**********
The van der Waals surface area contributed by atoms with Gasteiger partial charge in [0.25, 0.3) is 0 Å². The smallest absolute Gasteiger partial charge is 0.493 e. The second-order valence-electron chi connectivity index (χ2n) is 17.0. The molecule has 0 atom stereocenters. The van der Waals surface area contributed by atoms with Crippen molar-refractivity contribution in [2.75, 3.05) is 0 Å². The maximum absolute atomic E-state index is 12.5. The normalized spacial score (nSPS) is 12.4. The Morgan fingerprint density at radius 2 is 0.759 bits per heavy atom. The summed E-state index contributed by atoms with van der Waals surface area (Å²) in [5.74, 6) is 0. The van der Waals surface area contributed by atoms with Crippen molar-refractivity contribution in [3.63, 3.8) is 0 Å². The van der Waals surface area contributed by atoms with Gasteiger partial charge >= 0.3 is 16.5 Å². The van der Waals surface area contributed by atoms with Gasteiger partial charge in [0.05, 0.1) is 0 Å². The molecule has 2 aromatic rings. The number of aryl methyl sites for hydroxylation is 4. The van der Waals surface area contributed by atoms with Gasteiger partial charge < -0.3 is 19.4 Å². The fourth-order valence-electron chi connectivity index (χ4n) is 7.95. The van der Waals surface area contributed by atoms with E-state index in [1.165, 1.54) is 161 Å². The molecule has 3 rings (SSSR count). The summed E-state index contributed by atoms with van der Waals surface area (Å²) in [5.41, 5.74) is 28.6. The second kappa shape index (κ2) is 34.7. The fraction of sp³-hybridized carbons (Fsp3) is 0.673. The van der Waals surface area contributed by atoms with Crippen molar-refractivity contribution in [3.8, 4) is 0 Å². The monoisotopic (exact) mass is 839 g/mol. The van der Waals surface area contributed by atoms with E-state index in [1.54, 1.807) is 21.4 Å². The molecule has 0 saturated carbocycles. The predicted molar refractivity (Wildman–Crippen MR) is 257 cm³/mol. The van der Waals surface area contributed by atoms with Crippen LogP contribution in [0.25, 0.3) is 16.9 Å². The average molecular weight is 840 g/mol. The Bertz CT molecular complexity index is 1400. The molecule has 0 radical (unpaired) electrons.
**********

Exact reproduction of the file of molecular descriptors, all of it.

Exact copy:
The van der Waals surface area contributed by atoms with Gasteiger partial charge in [0.25, 0.3) is 0 Å². The smallest absolute Gasteiger partial charge is 0.493 e. The second-order valence-electron chi connectivity index (χ2n) is 17.0. The molecule has 0 atom stereocenters. The van der Waals surface area contributed by atoms with Crippen molar-refractivity contribution in [2.75, 3.05) is 0 Å². The maximum absolute atomic E-state index is 12.5. The normalized spacial score (nSPS) is 12.4. The Morgan fingerprint density at radius 2 is 0.759 bits per heavy atom. The summed E-state index contributed by atoms with van der Waals surface area (Å²) in [5.74, 6) is 0. The van der Waals surface area contributed by atoms with Crippen molar-refractivity contribution in [3.63, 3.8) is 0 Å². The van der Waals surface area contributed by atoms with Gasteiger partial charge >= 0.3 is 16.5 Å². The van der Waals surface area contributed by atoms with Gasteiger partial charge in [0.05, 0.1) is 0 Å². The molecule has 2 aromatic rings. The number of aryl methyl sites for hydroxylation is 4. The van der Waals surface area contributed by atoms with Gasteiger partial charge < -0.3 is 19.4 Å². The fourth-order valence-electron chi connectivity index (χ4n) is 7.95. The van der Waals surface area contributed by atoms with E-state index in [1.165, 1.54) is 161 Å². The molecule has 3 rings (SSSR count). The summed E-state index contributed by atoms with van der Waals surface area (Å²) in [5.41, 5.74) is 28.6. The second kappa shape index (κ2) is 34.7. The fraction of sp³-hybridized carbons (Fsp3) is 0.673. The van der Waals surface area contributed by atoms with Crippen molar-refractivity contribution in [3.8, 4) is 0 Å². The monoisotopic (exact) mass is 839 g/mol. The van der Waals surface area contributed by atoms with E-state index in [1.54, 1.807) is 21.4 Å². The molecule has 0 saturated carbocycles. The predicted molar refractivity (Wildman–Crippen MR) is 257 cm³/mol. The van der Waals surface area contributed by atoms with Crippen LogP contribution in [0.25, 0.3) is 16.9 Å². The average molecular weight is 840 g/mol. The Bertz CT molecular complexity index is 1400. The molecule has 0 radical (unpaired) electrons.